You may recall that I have been on a fitness journey for about 2 years now. My starting weight in December 2015 was 146 lbs. I had some weight loss by early 2016. It was 6 pounds that I recall. My family and I moved in June 2016, and for some reason, we started eating out more frequently; I gained that weight back. Later that year, I found out that I was pre-diabetic with high blood pressure and high cholesterol. I had been diagnosed with high blood pressure at age 25. I started working with a personal trainer and began working to change my diet. My husband and I decided to go vegan for one month and take herbal supplements to improve our health. Early last year, I had my annual physical exam. My weight was stable at 143 lbs., but my blood work results were the best ever in a long time. I didn’t have pre-diabetes or high cholesterol anymore! The combination of diet and herbal supplements improved my health!
In October of last year, we decided to go back to eating vegan for one month. We noticed a big difference in our health and overall well being. After that month, we decided that we would only eat meat twice weekly. Usually, it’s fish, but also chicken, turkey, and grass-fed beef. We rarely eat dairy.
In the past month, we learned about “wheat belly” . Today, the majority of the wheat is genetically modified. Since the body does not know how to digest this genetically modified wheat, it’s stored as fat in our brains and in our stomachs. Gluten is also something that we try to avoid. I don’t eat wheat unless it is organic. Since I eat dairy and organic wheat products rarely, my stomach does not look like a “muffin top”. I can wear a dress without being paranoid that I look pregnant. I get on the scale this morning, and I weigh 133 lbs! I haven’t been working out in the last few months. It’s all from diet! Working out will only enhance. This is a weight that I am happy to stay at. If you want to lose weight, you must change your lifestyle.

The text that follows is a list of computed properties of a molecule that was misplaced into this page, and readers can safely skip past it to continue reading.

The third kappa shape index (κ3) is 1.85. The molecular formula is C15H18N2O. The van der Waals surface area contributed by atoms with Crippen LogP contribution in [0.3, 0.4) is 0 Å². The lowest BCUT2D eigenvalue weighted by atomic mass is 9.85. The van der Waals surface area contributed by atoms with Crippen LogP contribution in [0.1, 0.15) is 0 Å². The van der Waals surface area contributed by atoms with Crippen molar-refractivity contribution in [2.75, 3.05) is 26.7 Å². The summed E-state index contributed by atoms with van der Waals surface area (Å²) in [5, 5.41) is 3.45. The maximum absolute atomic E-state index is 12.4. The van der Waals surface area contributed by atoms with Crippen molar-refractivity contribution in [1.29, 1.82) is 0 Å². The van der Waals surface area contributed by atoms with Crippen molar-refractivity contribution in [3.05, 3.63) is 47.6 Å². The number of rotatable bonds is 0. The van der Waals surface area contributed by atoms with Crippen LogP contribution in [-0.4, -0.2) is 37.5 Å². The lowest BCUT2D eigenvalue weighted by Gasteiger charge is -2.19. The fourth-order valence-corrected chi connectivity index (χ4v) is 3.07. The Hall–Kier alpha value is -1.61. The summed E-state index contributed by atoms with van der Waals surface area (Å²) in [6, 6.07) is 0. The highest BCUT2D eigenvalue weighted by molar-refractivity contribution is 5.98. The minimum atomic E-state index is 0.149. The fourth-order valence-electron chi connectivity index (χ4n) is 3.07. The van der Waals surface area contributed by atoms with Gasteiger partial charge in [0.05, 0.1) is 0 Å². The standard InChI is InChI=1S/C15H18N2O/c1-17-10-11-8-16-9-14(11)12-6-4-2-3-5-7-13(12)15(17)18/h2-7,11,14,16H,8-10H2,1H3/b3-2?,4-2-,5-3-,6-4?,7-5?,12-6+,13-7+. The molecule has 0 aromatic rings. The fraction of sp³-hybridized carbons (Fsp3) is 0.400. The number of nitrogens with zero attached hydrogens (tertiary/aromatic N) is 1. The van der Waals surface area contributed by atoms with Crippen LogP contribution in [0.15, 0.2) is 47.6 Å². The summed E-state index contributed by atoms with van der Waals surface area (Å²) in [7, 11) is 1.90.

I know that it’s been months since I posted my last update. I have been busy with work and family. Yes, I am still working on my fitness and health. I admit that I have been on a roller coaster with the weight loss. Once I lost 10 lbs. this past April, I ended up gaining 5 lbs. back over the summer. We moved and it was somewhat stressful, and I was indulging in pastries and other goodies. After getting back on track recently, I was able to lose 7 lbs. in 6 weeks.